Mahasin: What books are on your #Muslimshelfspace? Are they books that you would encourage others to check out? And it’s fine if they are not published by a major publisher.
Jamilah: The Gauntlet by Karuna Riazi is on my shelf. Going to shout out all the Salaam Reads people! Salaam Alaikum (Harris J), Rashad’s Ramadan and Eid ul-Fitr (Lisa Bullard), Bashirah and the Amazing Bean Pie (Ameenah Muhammad-Diggins), Golden Domes and Silvers Lanterns (Hena Khan) such a beautiful book! I have a lot of children’s books because I love reading Children’s books and it’s part of being a children’s writer. Muslim Cool: Race, Religion, and Hip Hop in the United States by Su’ad Abdul Khabeer is an adult title that I have. Also, children’s X by Ilysah Shabazz.
Mahasin: Have you read Betty before X yet? Ilysah Shabazz’s newest book.
Jamilah: No, not yet! I will check it out.
Hadeal: What do you hope the literature world looks like for Muslims in the coming years?
Jamilah: I just hope that there is a broad array of literature for Muslims, even books that I might not necessarily like and care for, but they are different expressions of Muslimness. There may be some books that don’t really go along with how I express or view Islam or being a Muslim. But I think that there should be a variety, a diversity of texts, diversities of the cultures that are represented by American Muslims, the diversity of the practices. There should not be a single story all the time about what Muslims are. So if we could get that, that range, that would make me happy.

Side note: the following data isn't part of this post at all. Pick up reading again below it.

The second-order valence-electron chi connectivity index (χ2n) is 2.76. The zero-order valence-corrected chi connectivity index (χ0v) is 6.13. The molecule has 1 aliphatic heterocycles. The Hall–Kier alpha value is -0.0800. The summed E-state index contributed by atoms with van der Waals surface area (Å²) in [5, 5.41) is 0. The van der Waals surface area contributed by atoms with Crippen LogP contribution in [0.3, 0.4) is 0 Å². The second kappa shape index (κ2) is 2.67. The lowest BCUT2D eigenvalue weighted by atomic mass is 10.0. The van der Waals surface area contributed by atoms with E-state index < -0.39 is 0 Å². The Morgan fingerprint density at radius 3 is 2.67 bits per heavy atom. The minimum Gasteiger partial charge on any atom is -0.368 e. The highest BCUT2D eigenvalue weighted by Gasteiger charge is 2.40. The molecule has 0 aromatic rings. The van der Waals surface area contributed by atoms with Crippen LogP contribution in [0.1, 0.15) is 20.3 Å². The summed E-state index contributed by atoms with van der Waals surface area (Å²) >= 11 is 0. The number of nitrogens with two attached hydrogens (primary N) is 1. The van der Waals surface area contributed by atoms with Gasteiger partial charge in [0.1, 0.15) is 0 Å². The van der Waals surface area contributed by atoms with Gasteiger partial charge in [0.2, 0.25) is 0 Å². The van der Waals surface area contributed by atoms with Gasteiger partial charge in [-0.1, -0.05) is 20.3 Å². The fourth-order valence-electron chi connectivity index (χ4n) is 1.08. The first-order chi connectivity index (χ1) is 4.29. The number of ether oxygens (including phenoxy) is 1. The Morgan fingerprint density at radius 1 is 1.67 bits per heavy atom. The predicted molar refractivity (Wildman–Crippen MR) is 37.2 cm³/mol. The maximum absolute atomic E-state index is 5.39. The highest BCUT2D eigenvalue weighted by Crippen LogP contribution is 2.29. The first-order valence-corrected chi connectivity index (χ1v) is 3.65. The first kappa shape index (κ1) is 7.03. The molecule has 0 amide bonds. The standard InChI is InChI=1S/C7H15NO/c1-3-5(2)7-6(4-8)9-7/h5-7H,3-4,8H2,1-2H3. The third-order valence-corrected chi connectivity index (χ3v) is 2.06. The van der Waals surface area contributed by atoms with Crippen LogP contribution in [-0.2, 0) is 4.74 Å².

Mahasin: Are there any words of wisdom that you would like to pass down to young writers or other Muslim writers?
Jamilah: Shoot high. Submit your work to the big five publishers. Your stories are worth being in these places. Don’t lower the bar or your standards. Take your time to learn craft and industry standards of writers. Muslim people deserve high-quality books, just as any other people do. There are so many resources, especially free resources, that are available for those who want to write children’s books, picture books, and novels. You don’t necessarily need to invest thousands of dollars to learn how to do it. Take it seriously though. You can write those books, you never know if they will be best sellers but we need to shoot high.
Hadeal: This interview may be read by librarians and other library professionals. Is there anything you want to say to those librarians that are responsible for getting books into the hands of children?
Jamilah: Fight for the kids that are in your libraries, your readers, fight to have them be represented. Buy those books; support those books. Care about those kids that come in every day and think about what they might not be seeing on the bookshelves.
*Photograph by Michael E. Gray, Jr.